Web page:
According to this report, the cleanup from Hurricane Harvey in the Houston area may take longer than expected. Cities contract with various companies to remove debris that residents have piled up on curbsides on a price per cubic yard. These companies then contract with truckers with specialized equipment to do the actual work.
SIEGEL: After Hurricane Irma. That is Dee Sosa. He's the city manager of Groves. And here's what he told me. He says his city contracted with the DRC and agreed to pay a little under $10 per cubic yard of debris. DRC agreed to send an array of equipment. And in fact, the company sent some 10 or more of those big trucks.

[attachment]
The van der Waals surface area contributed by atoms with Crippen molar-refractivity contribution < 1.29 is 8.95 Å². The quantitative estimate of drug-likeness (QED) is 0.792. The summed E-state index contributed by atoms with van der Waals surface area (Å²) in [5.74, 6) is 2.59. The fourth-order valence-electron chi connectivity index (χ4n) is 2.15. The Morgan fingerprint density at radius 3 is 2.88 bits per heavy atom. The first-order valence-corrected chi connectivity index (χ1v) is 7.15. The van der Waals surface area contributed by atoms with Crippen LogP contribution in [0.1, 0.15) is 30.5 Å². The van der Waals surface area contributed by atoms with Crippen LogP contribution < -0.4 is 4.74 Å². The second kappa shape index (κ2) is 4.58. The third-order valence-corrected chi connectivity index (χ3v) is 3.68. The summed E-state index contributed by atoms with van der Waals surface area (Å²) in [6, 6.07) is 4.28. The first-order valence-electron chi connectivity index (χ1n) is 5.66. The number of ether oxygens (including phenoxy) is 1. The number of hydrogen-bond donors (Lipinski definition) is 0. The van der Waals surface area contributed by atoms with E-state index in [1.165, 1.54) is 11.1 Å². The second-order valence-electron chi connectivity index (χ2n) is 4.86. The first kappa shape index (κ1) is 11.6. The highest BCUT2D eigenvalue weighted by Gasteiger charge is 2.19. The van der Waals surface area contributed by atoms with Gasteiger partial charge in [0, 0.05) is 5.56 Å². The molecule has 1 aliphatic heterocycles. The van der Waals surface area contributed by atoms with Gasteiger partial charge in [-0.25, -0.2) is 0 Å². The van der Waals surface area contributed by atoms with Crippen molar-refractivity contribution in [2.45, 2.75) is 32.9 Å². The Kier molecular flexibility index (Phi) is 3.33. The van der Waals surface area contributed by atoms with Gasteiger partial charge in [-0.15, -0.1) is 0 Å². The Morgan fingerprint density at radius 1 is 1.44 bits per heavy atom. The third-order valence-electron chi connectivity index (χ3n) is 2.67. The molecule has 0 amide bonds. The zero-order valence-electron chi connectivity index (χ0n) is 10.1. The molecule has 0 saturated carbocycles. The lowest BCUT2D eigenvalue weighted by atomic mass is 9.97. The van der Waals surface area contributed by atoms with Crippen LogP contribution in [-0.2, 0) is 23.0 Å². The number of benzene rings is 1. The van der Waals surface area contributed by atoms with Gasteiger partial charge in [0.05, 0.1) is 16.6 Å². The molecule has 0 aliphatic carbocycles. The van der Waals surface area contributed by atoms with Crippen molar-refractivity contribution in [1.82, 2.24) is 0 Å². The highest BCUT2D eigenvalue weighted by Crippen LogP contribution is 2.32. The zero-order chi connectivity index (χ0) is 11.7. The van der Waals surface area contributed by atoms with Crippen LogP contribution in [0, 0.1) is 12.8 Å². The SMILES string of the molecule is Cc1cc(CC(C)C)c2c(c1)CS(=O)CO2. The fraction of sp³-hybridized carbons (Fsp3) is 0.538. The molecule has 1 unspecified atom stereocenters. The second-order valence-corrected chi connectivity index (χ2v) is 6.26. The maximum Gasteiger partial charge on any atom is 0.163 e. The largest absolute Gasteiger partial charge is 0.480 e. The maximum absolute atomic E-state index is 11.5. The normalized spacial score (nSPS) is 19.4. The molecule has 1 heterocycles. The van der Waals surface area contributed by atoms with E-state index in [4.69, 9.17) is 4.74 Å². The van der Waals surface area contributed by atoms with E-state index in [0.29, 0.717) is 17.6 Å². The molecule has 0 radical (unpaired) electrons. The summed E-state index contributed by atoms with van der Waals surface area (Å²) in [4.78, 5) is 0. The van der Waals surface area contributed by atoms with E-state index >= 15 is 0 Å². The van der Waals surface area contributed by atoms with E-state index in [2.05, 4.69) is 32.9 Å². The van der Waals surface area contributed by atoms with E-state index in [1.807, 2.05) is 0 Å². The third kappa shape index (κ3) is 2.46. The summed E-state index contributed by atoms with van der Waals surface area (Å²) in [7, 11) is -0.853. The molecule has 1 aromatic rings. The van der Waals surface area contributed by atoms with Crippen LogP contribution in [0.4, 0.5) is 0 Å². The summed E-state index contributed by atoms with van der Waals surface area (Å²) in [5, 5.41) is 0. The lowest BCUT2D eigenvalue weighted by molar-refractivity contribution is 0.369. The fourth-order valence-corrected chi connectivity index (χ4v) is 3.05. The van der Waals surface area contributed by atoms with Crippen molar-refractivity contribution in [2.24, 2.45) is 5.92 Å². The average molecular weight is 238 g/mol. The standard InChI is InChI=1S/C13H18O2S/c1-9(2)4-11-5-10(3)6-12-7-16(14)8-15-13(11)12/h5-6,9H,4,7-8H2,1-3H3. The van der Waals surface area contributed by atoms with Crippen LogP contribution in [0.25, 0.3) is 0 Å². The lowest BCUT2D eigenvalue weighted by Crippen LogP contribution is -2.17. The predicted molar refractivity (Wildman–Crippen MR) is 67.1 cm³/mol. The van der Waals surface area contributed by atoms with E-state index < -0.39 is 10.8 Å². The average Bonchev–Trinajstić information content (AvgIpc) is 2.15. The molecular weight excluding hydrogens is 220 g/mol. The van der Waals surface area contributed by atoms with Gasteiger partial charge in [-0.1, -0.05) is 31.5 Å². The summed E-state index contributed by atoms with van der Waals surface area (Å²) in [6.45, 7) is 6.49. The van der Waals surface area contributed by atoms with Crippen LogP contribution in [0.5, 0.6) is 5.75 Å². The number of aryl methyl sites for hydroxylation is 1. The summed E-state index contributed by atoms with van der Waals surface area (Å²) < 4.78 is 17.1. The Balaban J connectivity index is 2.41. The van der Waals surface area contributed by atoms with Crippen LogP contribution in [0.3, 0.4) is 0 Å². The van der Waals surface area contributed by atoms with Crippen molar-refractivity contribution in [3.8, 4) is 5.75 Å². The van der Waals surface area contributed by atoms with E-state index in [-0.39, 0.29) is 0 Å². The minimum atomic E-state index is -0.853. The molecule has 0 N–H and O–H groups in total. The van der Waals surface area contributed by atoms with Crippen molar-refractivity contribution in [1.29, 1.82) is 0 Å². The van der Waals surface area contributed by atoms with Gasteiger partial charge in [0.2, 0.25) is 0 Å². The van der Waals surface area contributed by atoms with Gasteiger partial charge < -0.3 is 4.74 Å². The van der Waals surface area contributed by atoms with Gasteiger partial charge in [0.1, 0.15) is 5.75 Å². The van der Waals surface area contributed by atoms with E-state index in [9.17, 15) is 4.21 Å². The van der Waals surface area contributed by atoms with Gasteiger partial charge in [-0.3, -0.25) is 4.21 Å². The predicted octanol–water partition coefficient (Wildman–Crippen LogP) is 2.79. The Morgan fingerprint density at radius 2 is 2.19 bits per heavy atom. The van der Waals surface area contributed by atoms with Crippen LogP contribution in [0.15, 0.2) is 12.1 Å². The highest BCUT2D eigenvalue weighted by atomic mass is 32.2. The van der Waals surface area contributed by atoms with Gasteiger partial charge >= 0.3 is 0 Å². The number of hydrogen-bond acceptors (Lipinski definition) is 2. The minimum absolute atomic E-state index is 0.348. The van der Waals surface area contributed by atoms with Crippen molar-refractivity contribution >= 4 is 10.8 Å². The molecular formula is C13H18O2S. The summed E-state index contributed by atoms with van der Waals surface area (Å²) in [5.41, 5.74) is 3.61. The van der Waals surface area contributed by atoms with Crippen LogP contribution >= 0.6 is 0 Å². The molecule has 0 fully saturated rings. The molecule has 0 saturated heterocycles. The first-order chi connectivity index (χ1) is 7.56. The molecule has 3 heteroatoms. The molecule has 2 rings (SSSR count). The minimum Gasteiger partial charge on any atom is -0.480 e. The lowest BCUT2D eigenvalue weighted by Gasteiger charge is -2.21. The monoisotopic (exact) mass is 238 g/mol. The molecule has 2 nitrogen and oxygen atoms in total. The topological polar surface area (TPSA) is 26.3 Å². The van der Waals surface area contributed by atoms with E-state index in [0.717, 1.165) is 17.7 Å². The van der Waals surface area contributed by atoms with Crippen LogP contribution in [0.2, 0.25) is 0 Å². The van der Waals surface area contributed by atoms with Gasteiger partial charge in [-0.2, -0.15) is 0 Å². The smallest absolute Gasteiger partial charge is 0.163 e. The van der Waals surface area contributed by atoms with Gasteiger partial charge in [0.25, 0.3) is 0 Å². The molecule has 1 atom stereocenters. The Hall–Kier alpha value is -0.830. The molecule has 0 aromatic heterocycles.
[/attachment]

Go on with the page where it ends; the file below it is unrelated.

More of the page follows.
SOSA: They're double trucks with a grapple in the middle. And there's about 300 of them in existence.
But then Hurricane Irma hit Florida. Demand for these trucks rose. The Florida cities were paying more per cubic yard. Owners of these big trucks moved them to Florida.
SOSA: The best analogy I can make is like this. Let's say that you want me to Sheetrock your house, and I am the general contractor. And I hire the Sheetrock people, and I have them working for me all the time. But it's an arrangement whereby, hey, I find you work; you come in and work. I get a cut, and you get a cut.
All of a sudden, they have way more jobs available than there are Sheetrock people, and these guys can make more money someplace else. Well, I go back to you and say, hey, do you want to raise your price and try to match this so we can keep these guys here?
This a variant of hold-up.